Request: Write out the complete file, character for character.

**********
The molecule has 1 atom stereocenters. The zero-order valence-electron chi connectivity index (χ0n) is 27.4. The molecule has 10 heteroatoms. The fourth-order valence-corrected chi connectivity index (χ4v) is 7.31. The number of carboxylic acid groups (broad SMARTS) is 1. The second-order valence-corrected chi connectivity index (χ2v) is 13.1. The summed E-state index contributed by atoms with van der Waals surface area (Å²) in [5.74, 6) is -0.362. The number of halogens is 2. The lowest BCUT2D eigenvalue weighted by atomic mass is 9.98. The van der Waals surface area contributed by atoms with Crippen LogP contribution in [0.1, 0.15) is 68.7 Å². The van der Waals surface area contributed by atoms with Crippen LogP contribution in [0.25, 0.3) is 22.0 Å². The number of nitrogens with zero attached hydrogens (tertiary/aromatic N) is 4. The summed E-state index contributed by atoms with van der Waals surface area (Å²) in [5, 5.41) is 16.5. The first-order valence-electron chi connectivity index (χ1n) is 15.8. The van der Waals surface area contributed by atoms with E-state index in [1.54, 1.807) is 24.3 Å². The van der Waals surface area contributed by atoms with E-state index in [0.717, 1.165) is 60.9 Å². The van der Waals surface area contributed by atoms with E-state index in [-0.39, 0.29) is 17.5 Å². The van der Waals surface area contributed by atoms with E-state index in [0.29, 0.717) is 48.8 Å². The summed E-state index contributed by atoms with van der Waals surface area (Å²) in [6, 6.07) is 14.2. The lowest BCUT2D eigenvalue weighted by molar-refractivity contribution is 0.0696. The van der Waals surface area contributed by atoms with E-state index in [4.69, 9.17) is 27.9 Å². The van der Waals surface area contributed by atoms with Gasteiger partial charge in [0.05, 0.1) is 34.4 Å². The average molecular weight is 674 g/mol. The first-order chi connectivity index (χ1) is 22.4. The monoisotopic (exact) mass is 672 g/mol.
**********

The molecule has 1 atom stereocenters. The zero-order valence-electron chi connectivity index (χ0n) is 27.4. The molecule has 10 heteroatoms. The fourth-order valence-corrected chi connectivity index (χ4v) is 7.31. The number of carboxylic acid groups (broad SMARTS) is 1. The second-order valence-corrected chi connectivity index (χ2v) is 13.1. The summed E-state index contributed by atoms with van der Waals surface area (Å²) in [5.74, 6) is -0.362. The number of halogens is 2. The lowest BCUT2D eigenvalue weighted by atomic mass is 9.98. The van der Waals surface area contributed by atoms with Crippen LogP contribution in [0.1, 0.15) is 68.7 Å². The van der Waals surface area contributed by atoms with Crippen LogP contribution in [0.25, 0.3) is 22.0 Å². The number of nitrogens with zero attached hydrogens (tertiary/aromatic N) is 4. The summed E-state index contributed by atoms with van der Waals surface area (Å²) in [5, 5.41) is 16.5. The first-order valence-electron chi connectivity index (χ1n) is 15.8. The van der Waals surface area contributed by atoms with E-state index in [1.54, 1.807) is 24.3 Å². The van der Waals surface area contributed by atoms with E-state index in [0.717, 1.165) is 60.9 Å². The van der Waals surface area contributed by atoms with E-state index in [-0.39, 0.29) is 17.5 Å². The van der Waals surface area contributed by atoms with E-state index in [0.29, 0.717) is 48.8 Å². The summed E-state index contributed by atoms with van der Waals surface area (Å²) in [6, 6.07) is 14.2. The lowest BCUT2D eigenvalue weighted by molar-refractivity contribution is 0.0696. The van der Waals surface area contributed by atoms with E-state index in [4.69, 9.17) is 27.9 Å². The van der Waals surface area contributed by atoms with Gasteiger partial charge in [0.05, 0.1) is 34.4 Å². The average molecular weight is 674 g/mol. The first-order chi connectivity index (χ1) is 22.4. The monoisotopic (exact) mass is 672 g/mol.